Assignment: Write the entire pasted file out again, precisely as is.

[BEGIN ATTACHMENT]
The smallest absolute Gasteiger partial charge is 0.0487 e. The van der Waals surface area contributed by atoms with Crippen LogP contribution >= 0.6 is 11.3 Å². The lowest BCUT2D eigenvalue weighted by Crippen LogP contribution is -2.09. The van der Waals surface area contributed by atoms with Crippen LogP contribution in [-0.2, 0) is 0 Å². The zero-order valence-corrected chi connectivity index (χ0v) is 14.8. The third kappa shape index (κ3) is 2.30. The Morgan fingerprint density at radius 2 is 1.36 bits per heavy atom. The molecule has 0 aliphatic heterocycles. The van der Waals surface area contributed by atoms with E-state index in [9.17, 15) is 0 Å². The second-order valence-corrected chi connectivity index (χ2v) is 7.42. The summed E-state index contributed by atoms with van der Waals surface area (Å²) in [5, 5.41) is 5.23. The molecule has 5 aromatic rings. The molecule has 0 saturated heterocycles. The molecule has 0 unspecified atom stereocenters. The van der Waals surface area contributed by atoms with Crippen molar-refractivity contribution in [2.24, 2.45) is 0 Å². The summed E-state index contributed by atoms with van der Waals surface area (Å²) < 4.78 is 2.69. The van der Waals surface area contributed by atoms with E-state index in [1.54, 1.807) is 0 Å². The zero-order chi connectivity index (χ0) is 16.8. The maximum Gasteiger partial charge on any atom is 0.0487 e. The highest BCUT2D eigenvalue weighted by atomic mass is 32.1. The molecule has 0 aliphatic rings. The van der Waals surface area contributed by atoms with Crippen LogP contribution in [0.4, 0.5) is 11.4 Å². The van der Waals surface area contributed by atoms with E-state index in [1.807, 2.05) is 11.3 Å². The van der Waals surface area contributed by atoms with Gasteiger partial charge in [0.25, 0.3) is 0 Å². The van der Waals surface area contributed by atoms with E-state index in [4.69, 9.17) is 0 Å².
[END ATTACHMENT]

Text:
The smallest absolute Gasteiger partial charge is 0.0487 e. The van der Waals surface area contributed by atoms with Crippen LogP contribution >= 0.6 is 11.3 Å². The lowest BCUT2D eigenvalue weighted by Crippen LogP contribution is -2.09. The van der Waals surface area contributed by atoms with Crippen LogP contribution in [-0.2, 0) is 0 Å². The zero-order valence-corrected chi connectivity index (χ0v) is 14.8. The third kappa shape index (κ3) is 2.30. The Morgan fingerprint density at radius 2 is 1.36 bits per heavy atom. The molecule has 0 aliphatic heterocycles. The van der Waals surface area contributed by atoms with E-state index in [9.17, 15) is 0 Å². The second-order valence-corrected chi connectivity index (χ2v) is 7.42. The summed E-state index contributed by atoms with van der Waals surface area (Å²) in [5, 5.41) is 5.23. The molecule has 5 aromatic rings. The molecule has 0 saturated heterocycles. The molecule has 0 unspecified atom stereocenters. The van der Waals surface area contributed by atoms with Crippen molar-refractivity contribution in [2.24, 2.45) is 0 Å². The summed E-state index contributed by atoms with van der Waals surface area (Å²) < 4.78 is 2.69. The van der Waals surface area contributed by atoms with E-state index in [1.54, 1.807) is 0 Å². The zero-order chi connectivity index (χ0) is 16.8. The maximum Gasteiger partial charge on any atom is 0.0487 e. The highest BCUT2D eigenvalue weighted by atomic mass is 32.1. The molecule has 0 aliphatic rings. The van der Waals surface area contributed by atoms with Crippen LogP contribution in [0.4, 0.5) is 11.4 Å². The van der Waals surface area contributed by atoms with E-state index in [1.807, 2.05) is 11.3 Å². The van der Waals surface area contributed by atoms with Gasteiger partial charge in [0.25, 0.3) is 0 Å². The van der Waals surface area contributed by atoms with E-state index in [4.69, 9.17) is 0 Å².